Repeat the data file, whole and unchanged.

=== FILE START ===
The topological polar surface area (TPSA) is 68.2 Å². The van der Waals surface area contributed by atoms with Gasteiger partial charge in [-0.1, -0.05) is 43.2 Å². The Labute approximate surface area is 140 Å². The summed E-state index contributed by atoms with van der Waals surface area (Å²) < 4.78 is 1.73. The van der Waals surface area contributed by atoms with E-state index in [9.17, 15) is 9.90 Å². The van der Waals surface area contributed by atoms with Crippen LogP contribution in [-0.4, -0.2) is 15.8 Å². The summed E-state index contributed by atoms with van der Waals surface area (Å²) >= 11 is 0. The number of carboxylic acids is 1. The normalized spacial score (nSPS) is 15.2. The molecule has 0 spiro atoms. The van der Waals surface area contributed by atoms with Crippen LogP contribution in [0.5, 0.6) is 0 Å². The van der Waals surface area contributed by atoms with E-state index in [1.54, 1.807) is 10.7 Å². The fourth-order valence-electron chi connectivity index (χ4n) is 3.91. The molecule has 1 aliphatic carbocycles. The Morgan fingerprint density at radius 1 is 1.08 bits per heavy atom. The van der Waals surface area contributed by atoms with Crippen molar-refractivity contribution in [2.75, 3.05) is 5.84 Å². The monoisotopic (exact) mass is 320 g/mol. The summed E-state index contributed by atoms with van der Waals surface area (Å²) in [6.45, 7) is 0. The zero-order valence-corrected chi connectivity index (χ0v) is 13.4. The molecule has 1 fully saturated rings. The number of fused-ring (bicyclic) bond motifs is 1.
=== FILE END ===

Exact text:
The topological polar surface area (TPSA) is 68.2 Å². The van der Waals surface area contributed by atoms with Gasteiger partial charge in [-0.1, -0.05) is 43.2 Å². The Labute approximate surface area is 140 Å². The summed E-state index contributed by atoms with van der Waals surface area (Å²) < 4.78 is 1.73. The van der Waals surface area contributed by atoms with E-state index in [9.17, 15) is 9.90 Å². The van der Waals surface area contributed by atoms with Crippen LogP contribution in [-0.4, -0.2) is 15.8 Å². The summed E-state index contributed by atoms with van der Waals surface area (Å²) >= 11 is 0. The number of carboxylic acids is 1. The normalized spacial score (nSPS) is 15.2. The molecule has 0 spiro atoms. The van der Waals surface area contributed by atoms with Crippen LogP contribution in [0.5, 0.6) is 0 Å². The van der Waals surface area contributed by atoms with E-state index in [1.54, 1.807) is 10.7 Å². The fourth-order valence-electron chi connectivity index (χ4n) is 3.91. The molecule has 1 aliphatic carbocycles. The Morgan fingerprint density at radius 1 is 1.08 bits per heavy atom. The van der Waals surface area contributed by atoms with Crippen molar-refractivity contribution in [2.75, 3.05) is 5.84 Å². The monoisotopic (exact) mass is 320 g/mol. The summed E-state index contributed by atoms with van der Waals surface area (Å²) in [6.45, 7) is 0. The zero-order valence-corrected chi connectivity index (χ0v) is 13.4. The molecule has 1 fully saturated rings. The number of fused-ring (bicyclic) bond motifs is 1.